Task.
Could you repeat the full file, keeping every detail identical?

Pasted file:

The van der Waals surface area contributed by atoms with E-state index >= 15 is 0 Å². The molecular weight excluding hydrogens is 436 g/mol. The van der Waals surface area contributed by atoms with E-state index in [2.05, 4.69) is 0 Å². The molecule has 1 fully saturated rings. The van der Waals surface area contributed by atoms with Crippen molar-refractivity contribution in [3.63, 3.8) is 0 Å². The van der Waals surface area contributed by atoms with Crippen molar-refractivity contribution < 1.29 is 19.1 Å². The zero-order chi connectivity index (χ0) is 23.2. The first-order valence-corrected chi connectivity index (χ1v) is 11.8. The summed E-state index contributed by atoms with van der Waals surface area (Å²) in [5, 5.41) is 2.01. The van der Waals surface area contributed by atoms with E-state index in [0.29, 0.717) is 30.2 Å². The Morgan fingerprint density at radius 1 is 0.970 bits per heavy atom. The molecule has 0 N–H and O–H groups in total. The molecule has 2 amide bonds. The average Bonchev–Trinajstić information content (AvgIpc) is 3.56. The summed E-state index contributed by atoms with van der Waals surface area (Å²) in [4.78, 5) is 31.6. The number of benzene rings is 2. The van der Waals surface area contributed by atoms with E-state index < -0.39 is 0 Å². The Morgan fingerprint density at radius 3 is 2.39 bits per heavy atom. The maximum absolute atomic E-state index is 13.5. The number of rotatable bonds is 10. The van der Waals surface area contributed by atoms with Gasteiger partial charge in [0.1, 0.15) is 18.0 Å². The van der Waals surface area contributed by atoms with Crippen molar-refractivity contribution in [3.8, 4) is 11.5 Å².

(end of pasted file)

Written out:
The van der Waals surface area contributed by atoms with E-state index >= 15 is 0 Å². The molecular weight excluding hydrogens is 436 g/mol. The van der Waals surface area contributed by atoms with E-state index in [2.05, 4.69) is 0 Å². The molecule has 1 fully saturated rings. The van der Waals surface area contributed by atoms with Crippen molar-refractivity contribution in [3.63, 3.8) is 0 Å². The van der Waals surface area contributed by atoms with Crippen molar-refractivity contribution < 1.29 is 19.1 Å². The zero-order chi connectivity index (χ0) is 23.2. The first-order valence-corrected chi connectivity index (χ1v) is 11.8. The summed E-state index contributed by atoms with van der Waals surface area (Å²) in [5, 5.41) is 2.01. The van der Waals surface area contributed by atoms with E-state index in [0.29, 0.717) is 30.2 Å². The Morgan fingerprint density at radius 1 is 0.970 bits per heavy atom. The molecule has 0 N–H and O–H groups in total. The molecule has 2 amide bonds. The average Bonchev–Trinajstić information content (AvgIpc) is 3.56. The summed E-state index contributed by atoms with van der Waals surface area (Å²) in [4.78, 5) is 31.6. The number of benzene rings is 2. The van der Waals surface area contributed by atoms with E-state index < -0.39 is 0 Å². The Morgan fingerprint density at radius 3 is 2.39 bits per heavy atom. The maximum absolute atomic E-state index is 13.5. The number of rotatable bonds is 10. The van der Waals surface area contributed by atoms with Gasteiger partial charge in [0.1, 0.15) is 18.0 Å². The van der Waals surface area contributed by atoms with Crippen molar-refractivity contribution in [3.8, 4) is 11.5 Å².